Sue a creditor to confirm that a debt will be discharged, or to punish the creditor for violating the automatic stay or the discharge order.
Last time we got into the advantages of using bankruptcy court to sue your creditor. Some of the advantages are:
- The issues that can be raised by a debtor in bankruptcy court are narrow. This makes for simpler litigation, and a less expense way to resolve a dispute. That’s crucial when money’s tight.
- Bankruptcy court is usually much faster and more efficient than state courts. This saves you both aggravation and money.
- You already have your bankruptcy attorney in your corner, familiar with you and your circumstances, and likely very experienced in the narrow legal issue in dispute.
So what are the specific issues that you can sue a creditor for in bankruptcy court? We introduce three of the main ones today.
1) Discharging a Questionable Debt
Most debts are clearly either discharged—legally written off in bankruptcy—or they are not. A medical debt is virtually always dischargeable. A criminal fine is never.
But sometimes it’s not so clear, for one of two sets of reasons.
First, sometimes it’s not clear whether the debt in question fits that category of not dischargeable debts.
In our last blog post we gave an example of a dispute about spousal support. Genuine spousal support is never discharged in bankruptcy. Neither is a debt that the divorce court may not call spousal support but might be considered “in the nature of support.” (See Section 101(14A)(B) of the U.S. Bankruptcy Code.) But property settlement debts can be discharged under Chapter 13. Our recent example referred to a debtor’s obligation in a divorce to sign over a vehicle to the ex-spouse in return for a reduction in support payments for one year. Would that obligation to sign over the vehicle be “in the nature of support” or not? It may be worth getting your bankruptcy court to decide that it is not, so that the obligation can be discharged and you can keep the vehicle.
Second, and much more common, there are certain kinds of debts that may or may not be discharged depending on the circumstances. Income taxes are a good example. An income tax debt can be discharge just like any straightforward debt under certain circumstances. Most of those circumstances are relatively easy to determine if they apply, dealing with fixed events like how long ago the pertinent tax return was filed. But they can involve more ambiguous considerations such as whether the taxpayer “willfully attempted in any manner to evade or defeat such tax.” (Section 523(a)(1)(C).) It may be worth litigating that to discharge a large tax debt.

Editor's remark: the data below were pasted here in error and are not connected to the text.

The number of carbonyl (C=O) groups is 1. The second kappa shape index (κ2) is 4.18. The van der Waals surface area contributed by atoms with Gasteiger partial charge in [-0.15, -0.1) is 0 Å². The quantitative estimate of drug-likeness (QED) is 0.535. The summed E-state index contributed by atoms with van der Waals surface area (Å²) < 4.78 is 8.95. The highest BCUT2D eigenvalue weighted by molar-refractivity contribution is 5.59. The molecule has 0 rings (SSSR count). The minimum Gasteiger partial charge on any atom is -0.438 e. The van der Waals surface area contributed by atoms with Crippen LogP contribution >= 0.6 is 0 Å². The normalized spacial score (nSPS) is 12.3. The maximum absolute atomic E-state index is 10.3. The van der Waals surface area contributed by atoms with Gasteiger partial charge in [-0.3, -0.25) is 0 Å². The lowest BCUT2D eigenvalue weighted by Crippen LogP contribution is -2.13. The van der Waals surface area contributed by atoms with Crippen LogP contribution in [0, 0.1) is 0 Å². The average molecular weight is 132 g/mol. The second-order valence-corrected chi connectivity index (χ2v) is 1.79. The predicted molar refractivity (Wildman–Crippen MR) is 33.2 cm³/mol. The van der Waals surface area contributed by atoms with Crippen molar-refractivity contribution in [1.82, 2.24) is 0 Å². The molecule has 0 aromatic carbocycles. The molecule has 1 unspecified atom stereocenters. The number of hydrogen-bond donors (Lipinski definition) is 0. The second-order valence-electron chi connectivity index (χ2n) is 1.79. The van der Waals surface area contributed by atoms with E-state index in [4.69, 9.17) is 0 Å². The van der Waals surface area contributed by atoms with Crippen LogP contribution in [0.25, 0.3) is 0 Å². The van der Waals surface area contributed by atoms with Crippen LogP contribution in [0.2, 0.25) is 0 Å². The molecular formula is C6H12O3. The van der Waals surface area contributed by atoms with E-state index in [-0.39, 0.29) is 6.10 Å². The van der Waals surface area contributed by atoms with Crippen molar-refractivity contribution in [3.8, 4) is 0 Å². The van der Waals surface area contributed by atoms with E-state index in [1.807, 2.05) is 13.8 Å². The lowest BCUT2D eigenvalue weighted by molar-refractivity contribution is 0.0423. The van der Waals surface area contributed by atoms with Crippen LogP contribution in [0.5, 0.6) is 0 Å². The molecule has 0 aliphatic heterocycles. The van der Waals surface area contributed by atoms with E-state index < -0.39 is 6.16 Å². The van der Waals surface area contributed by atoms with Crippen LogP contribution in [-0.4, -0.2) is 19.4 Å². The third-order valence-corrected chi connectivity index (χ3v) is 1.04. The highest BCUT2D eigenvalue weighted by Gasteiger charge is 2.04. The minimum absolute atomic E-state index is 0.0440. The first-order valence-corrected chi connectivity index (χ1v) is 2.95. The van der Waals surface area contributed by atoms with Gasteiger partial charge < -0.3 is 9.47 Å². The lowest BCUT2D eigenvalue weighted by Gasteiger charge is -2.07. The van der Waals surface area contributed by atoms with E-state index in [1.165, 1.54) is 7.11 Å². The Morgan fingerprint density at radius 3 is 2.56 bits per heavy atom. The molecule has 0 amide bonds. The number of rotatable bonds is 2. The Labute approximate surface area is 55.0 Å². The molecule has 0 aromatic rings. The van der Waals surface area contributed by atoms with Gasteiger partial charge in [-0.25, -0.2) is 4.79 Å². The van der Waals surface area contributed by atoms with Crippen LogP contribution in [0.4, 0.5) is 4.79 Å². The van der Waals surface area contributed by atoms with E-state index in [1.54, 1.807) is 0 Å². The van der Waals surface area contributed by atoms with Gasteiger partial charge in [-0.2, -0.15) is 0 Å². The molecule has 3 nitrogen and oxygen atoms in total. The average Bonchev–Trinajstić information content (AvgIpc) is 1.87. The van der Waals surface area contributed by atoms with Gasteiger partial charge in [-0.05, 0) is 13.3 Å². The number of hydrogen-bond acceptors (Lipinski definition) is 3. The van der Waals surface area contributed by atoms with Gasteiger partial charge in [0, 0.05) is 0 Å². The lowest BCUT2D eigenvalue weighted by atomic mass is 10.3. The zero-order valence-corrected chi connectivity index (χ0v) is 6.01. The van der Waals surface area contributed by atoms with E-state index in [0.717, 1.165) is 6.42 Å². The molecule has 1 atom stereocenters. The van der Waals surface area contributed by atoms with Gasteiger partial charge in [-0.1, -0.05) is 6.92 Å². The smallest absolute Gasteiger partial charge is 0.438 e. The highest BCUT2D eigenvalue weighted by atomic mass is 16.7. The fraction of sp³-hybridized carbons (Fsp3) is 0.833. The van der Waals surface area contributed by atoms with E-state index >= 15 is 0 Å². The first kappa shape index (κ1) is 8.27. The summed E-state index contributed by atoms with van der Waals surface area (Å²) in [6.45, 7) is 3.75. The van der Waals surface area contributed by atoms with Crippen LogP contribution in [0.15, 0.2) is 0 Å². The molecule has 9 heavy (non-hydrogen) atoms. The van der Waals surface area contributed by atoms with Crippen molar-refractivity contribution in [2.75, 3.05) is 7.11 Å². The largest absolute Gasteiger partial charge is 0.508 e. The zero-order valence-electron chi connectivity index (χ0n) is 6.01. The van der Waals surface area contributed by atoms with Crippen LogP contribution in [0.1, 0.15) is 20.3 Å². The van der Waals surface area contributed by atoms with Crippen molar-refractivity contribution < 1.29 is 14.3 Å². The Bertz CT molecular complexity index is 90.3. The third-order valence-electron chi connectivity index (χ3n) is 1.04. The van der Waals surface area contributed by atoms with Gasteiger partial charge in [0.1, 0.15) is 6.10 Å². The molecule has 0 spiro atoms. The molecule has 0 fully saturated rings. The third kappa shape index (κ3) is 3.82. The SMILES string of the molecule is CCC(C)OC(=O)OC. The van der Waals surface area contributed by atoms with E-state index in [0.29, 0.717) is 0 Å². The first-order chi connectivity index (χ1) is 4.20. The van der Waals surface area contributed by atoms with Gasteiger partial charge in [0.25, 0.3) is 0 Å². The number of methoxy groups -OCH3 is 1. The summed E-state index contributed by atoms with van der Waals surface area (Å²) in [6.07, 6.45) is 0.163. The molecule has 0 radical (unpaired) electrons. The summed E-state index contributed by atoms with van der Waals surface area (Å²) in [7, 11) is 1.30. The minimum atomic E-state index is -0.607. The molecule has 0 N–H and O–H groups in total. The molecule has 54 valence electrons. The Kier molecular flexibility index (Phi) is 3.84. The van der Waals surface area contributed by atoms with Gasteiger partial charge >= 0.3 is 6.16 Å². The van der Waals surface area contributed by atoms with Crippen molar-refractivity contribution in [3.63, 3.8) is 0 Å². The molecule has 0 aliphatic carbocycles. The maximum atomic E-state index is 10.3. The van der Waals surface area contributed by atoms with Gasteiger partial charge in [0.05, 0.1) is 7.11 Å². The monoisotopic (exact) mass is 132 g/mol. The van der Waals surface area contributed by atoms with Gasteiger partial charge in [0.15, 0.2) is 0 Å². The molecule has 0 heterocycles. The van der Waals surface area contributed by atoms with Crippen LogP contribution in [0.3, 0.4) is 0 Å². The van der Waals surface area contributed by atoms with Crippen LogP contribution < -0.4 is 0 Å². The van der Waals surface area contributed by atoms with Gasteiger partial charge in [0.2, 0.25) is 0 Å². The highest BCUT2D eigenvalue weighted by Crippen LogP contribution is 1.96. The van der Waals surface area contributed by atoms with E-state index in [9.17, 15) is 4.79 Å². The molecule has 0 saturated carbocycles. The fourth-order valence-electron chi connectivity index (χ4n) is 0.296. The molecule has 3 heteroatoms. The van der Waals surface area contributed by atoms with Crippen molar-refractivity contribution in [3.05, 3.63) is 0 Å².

2) Punishing a Creditor for Violating the Automatic Stay
The automatic stay is one of the most immediate and important benefits of filing bankruptcy. It’s the law that stops creditors from pursuing you and your assets the moment you file. (See Section 362.) It lets you catch your breath, and protects you throughout your case. The automatic stay enables the bankruptcy process to work by making everyone play by the same rules.
Creditors generally respect the automatic stay and comply with it. That’s in part because they can be punished quite strongly if they don’t. (Section 362(k).) Every once in a while a creditor keeps garnishing wages or takes some other action in spite of knowing about your bankruptcy case.
If you get harmed by such illegal behavior you can sue the creditor for violating the automatic stay. Your overly aggressive creditor may not only have to pay back your damages. It would likely have to pay your lawyer’s fees in this “adversary proceeding.” It may have to pay you significant “punitive damages” to punish it for its illegal action. The bankruptcy system relies on creditors’ compliance with the law and sometimes has to slap them into playing fair.
If a creditor takes any collection action against you after you file your case, immediately tell your bankruptcy lawyer. You may end up benefitting from your creditors misdeeds.
3) Punishing a Creditor for Violating the Discharge
Similarly, creditors usually, but not absolutely always, comply with the discharge of your debts. That is the court order at the end of your Chapter 7 or Chapter 13 case stating that your debts are discharged—forever legally gone. Among other things the discharge
operates as an injunction against the commencement or continuation of an action, the employment of process, or an act, to collect, recover or offset any such debt as a personal liability of the debtor
Naturally, it’s illegal for creditors to pursue you for a debt after it’s been discharged. Most never do. But there are some unscrupulous collection companies that do, often many years later. This is not something to lose sleep about because most people aren’t affected. But it’s something to keep in the back of your mind as you regularly monitor your credit reports in the years after you finish your bankruptcy case.